Friday, July 25, 2008


Palo Alto. An oasis in the midst of economic pressures. A fantasy land of upscale shops, Bentleys, and beautiful people, all of whom seem to exude intelligence. Stanford casts its golden glow down University Avenue where scary-smart people huddle in cafes pondering the next Google, or eBay, or some other It is a greenhouse for ideas that will succeed and fail, providing safety for progressive experiments and thinking. Compared to the stress I find in many other parts of the U.S., it seems unreal. Maybe they just hide it well.

I'm here visiting with clients, and talking with the press. My press interviews are mostly on the economy (no surprise), so I need to climb out from under from the Palo Alto Pleasure Dome and get grounded.

The overarching advice to clients in these down times is "Simplify". Examine closely how to extract the most benefit out of existing investments and people. Determine which projects are critical to your ability to weather the storm, and delay those that can be delayed.

But simplification should not stifle innovation. Companies that can afford to innovate and invest in an economic downturn are more likely to survive. Some innovation can be implemented tactically, whereas other innovations help shape the future state. The worst thing that can happen is that innovation is shut down in favor of the purely tactical (I've written about this extensively). The best case is that simplification increases the ability of the corporation to focus on innovative ideas.

The great thing about Palo Alto (and other similar places worldwide), is that it is an engine for turning innovation into products and services. So much of the output of these engines fuels the economy, personal productivity and enterprise efficiency (consider virtualization technologies, predominantly spawned from the brain of Mendel Rosenblum at Stanford). In turn, innovation-turned-product fuels more innovation, keeping the Xanadu engine working.

So, Palo Alto is more of an Eden...a generative place...below its Pleasure Dome exterior.

Thursday, July 17, 2008

The Big Squeeze

The US Economy continues to put the squeeze on individuals and organizations, and the impact of that squeeze is increasingly global. Many clients I have visited in the past month seem winded, bracing for another blow. Almost universally, budgets are shrinking. For many organizations, those budget cuts will lead to staff reductions. It is not as simple as “the economy”, however. The combined forces of the subprime mortgage crisis, oil prices, and geopolitical instability create an emotional, economic, and increasingly intransigent gravitas. Personal reactions to the economy— from “staycations” to the avoidance of large purchases —clearly influence the behavior of corporations. After all, the corporation is, as its etymology suggests, a virtual body: a collection of humans acting as a single entity.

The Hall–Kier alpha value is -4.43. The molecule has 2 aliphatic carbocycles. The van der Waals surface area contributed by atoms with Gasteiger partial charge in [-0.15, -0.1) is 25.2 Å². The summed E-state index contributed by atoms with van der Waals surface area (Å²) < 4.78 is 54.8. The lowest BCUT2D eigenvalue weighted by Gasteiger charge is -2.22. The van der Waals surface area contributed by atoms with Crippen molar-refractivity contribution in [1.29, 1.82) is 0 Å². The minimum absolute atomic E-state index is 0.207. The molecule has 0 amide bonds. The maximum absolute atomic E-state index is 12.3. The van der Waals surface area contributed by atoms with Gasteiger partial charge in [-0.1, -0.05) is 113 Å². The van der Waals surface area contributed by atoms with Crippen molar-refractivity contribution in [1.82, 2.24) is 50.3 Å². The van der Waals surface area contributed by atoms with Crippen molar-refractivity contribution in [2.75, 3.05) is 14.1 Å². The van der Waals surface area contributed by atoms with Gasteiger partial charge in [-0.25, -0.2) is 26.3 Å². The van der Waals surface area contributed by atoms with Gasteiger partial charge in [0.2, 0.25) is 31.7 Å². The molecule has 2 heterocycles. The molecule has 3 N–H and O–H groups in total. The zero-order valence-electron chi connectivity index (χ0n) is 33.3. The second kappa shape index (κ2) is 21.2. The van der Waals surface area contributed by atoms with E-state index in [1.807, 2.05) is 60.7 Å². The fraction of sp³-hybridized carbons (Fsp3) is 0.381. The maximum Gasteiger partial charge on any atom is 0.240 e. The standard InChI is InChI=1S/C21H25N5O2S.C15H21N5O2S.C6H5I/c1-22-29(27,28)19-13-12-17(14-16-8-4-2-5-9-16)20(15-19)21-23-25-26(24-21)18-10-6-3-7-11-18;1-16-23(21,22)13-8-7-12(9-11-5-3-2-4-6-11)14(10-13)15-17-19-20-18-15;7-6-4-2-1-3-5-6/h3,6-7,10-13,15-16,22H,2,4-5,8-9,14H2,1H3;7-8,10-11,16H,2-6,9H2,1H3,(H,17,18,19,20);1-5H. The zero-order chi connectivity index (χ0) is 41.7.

The various corrective actions taking place, especially in financial services, are necessary. Like the resetting of a broken bone, much pain is involved, but it ensures that the injury heals correctly. The end state is unknown: predictions about recovery are mocked by the markets. We need to stop thinking that the recession is ending (it has already begun) and look realistically at the moment. Stand firm. Use what you already own.

Yet even in their weakened state, corporations (or other types of organizations) must continue to function. IT has a role to play in this functioning, but it may not be the exciting, heroic role that some have described. The role of IT in this downturn is more like a trusted mechanic: one who works magic on your aging vehicle without fleecing you. The time for that mechanic to be honest about the viability of your vehicle will come, but not now. They just keep it running.